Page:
Low vacancies are not limited to rental properties in the Mount Vernon area. Vacancies are low everywhere in D.C. And in the places where units are available, you can expect that rents will be high.
In the District, salaries are not rising as quickly as rents. Twenty percent of renters in the D.C. area are spending more than half their income on rent, according to a study conducted by DC Fiscal Policy Institute. That is not ideal if you want to save for a future home purchase and retirement.
Here are some ways you can navigate the city’s competitive market:
• When you are viewing properties, be ready to immediately submit an application on something you like, especially if you have to move within a month or less. If you find a rental you like, you have to be ready to move forward quickly on an application.
If you walk away for an hour or two, the apartment you like might be snapped up by someone else. Have a check ready for application fees and deposits. Have an offer letter prepared stating your salary or copies of recent pay stubs. Have your employer contacts ready for confirmation of salary. Have your current and previous landlord contact information, and employment contact information for up to the past five years.
If you have a pet, have veterinary records and current and prior landlord pet references prepared. If you are a homeowner, have your mortgage payment and balance owed information. If you are a homeowner and rent that property, have the rental amount you are receiving monthly with you.
Some people who are relocating to the area have been homeowners and may opt to rent here a short while. If you have owned a home for five years, you won’t have a history of rent payments to show on an application for a prospective landlord, so you’ll have to supply your mortgage payment history.
• If you’re coming from out of town for a few days to view rentals, don’t just rely on friends and online ads for leads. Plan ahead with a property manager or a real estate agent to make the most of your available time and so you won’t end up seeing properties that have been taken or are out of your price range.
Also find out if your company has a relocation package that will allow for a short-term stay in corporate housing; that could help allow for a little more time and a little more flexibility on a later lease start date. Short-term furnished studio apartments can cost between $2,500 and $3,000 plus 14.5 percent hotel tax in D.C. for a stay less than three months, depending on the location. So you want to be sure that is covered.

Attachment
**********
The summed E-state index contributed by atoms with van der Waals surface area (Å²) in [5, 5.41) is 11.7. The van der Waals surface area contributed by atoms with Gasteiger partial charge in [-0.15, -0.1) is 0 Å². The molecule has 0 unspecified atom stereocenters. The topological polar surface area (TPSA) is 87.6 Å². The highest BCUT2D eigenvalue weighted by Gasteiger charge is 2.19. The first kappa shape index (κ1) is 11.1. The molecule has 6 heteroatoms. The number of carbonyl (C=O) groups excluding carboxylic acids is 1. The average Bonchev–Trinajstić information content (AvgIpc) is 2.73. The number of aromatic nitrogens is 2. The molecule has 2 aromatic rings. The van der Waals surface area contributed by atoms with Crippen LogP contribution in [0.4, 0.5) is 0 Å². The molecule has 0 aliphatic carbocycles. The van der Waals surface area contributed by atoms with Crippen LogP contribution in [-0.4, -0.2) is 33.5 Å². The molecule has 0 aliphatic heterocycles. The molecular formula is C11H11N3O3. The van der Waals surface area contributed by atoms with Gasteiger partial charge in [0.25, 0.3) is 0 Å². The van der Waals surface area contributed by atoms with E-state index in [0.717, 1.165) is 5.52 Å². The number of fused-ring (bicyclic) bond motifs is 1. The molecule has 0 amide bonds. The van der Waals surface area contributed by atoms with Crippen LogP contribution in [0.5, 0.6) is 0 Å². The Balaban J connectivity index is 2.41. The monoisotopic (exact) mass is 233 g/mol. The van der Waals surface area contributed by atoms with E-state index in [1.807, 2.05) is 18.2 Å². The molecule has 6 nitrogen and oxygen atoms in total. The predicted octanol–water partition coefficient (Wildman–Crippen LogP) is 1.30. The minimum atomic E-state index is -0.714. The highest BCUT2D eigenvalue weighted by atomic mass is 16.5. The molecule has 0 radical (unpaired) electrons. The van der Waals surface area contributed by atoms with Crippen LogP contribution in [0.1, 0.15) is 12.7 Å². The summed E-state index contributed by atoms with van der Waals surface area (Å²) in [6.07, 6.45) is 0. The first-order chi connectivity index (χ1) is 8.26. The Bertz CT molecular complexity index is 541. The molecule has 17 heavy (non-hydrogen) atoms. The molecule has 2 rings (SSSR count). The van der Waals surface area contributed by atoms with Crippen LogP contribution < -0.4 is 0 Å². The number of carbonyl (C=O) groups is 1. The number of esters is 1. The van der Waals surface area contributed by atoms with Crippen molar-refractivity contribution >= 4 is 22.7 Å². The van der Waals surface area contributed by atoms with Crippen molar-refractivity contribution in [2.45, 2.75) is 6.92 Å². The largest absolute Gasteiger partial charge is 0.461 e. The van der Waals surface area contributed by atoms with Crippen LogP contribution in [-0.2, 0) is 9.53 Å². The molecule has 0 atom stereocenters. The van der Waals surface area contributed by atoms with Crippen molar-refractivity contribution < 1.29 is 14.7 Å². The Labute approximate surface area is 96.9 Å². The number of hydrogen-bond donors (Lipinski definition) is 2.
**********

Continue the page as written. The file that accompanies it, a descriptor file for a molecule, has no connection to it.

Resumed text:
• If you can be flexible with your lease term, longer or shorter, that can help you get a better rent. Many rental properties are on a system that can give you a better price, based on the lease ending at the best time for the apartment to be put back on the market. Some properties that are not on that type of system may give a better rent for a lease term that’s a bit longer.
Individual owners who are not thinking of selling their home in the near future may prefer a longer lease term and might be willing to offer a slightly lower rent for a longer than one-year lease term. There is also the benefit to having your rent stay the same for a longer term as long as you feel comfortable with a longer lease term.
• If the rental prices are just too high to keep you close to work, consider having a roommate to help you share the costs.
• To save money, consider an apartment that’s a bit farther from a Metro station. Check the Metro trip planner at wmata.com to see bus schedules. There are also a few transit apps — Transit App and Movitapp for example — available for iPhones or smartphones where you can find out all nearby options of departure times.
Knowing what you are looking for and being prepared to take action when you find it will save you a lot of headache and heartache in finding the rental home that best suits your needs.
Nancy Simmons Starrs is founder and president of Apartment Detectives, a D.C., Maryland and Northern Virginia apartment search service.